In order to answer this question, Pema began with a qualitative study which consisted of interviewing members of CMC’s Class of 2018 about their experiences at CMC while they were freshman. The qualitative data from the survey was then combined with quantitative data from three past CMC classes to form a mixed-methods design study. The study determined that the consistent decrease in both leadership self-efficacy and developmental self-efficacy scores in the quantitative study can be attributed in part to the change in environment and support systems that students experience when transitioning from high school to college. Additionally, they determined that the decrease in self-efficacy could also be attributed to the transition from the highest grade in high school to the lowest grade in a college. For instance, college freshman no longer occupy the leadership positions they held in high school.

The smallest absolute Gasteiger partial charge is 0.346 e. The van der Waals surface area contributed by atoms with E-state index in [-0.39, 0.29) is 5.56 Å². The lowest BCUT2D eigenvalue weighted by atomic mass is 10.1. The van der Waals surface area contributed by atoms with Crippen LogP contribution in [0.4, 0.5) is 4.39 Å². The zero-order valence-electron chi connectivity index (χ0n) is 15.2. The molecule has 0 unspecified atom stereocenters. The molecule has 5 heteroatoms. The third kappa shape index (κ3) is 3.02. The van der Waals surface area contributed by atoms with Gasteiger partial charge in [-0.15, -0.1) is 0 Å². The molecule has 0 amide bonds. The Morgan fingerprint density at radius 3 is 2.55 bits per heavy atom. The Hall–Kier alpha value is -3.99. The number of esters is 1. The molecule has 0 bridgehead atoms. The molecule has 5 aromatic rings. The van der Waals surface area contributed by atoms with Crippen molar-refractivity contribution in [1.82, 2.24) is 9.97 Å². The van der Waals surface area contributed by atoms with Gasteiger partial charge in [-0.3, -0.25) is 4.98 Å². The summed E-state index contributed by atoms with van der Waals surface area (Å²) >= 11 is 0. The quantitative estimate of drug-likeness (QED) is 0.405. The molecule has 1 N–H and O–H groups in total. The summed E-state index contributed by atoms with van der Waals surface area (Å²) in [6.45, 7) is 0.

The findings from this study have implications for the development of leadership programs and freshman orientation programs at CMC and other colleges. Pema, Brian, and Courtney, accompanied by KLI faculty and staff, will present their findings at the Western Psychological Association conference in Long Beach in April. As time progresses the database will continue to grow and KLI researchers will be able to evaluate both the short term and long term impact of curricular and co-curricular leadership education.
High Potentials’ Advantage
Jay Conger, faculty chair of KLI and Henry R. Kravis Professor of Leadership Studies, has been researching what it takes to secure a place in the top five percent of leadership talent in any organization, better known as ‘high potential’ leadership talent. He has partnered with Allan H. Church, a leading thinker and practitioner in the field of talent management, to answer critical questions asked by ambitious employees and managers such as: “What does it take on my part to get to the senior most levels of my organization? What are the skills, abilities, and knowledge that I need to get there? Do they differ at career stages or are they basically the same throughout my career? Am I better off staying in the same company or jumping around to improve my chances of climbing the corporate ladder? What does my boss look for when assessing whether I am a high potential leader? And what’s my organization’s process for assessing my potential? ”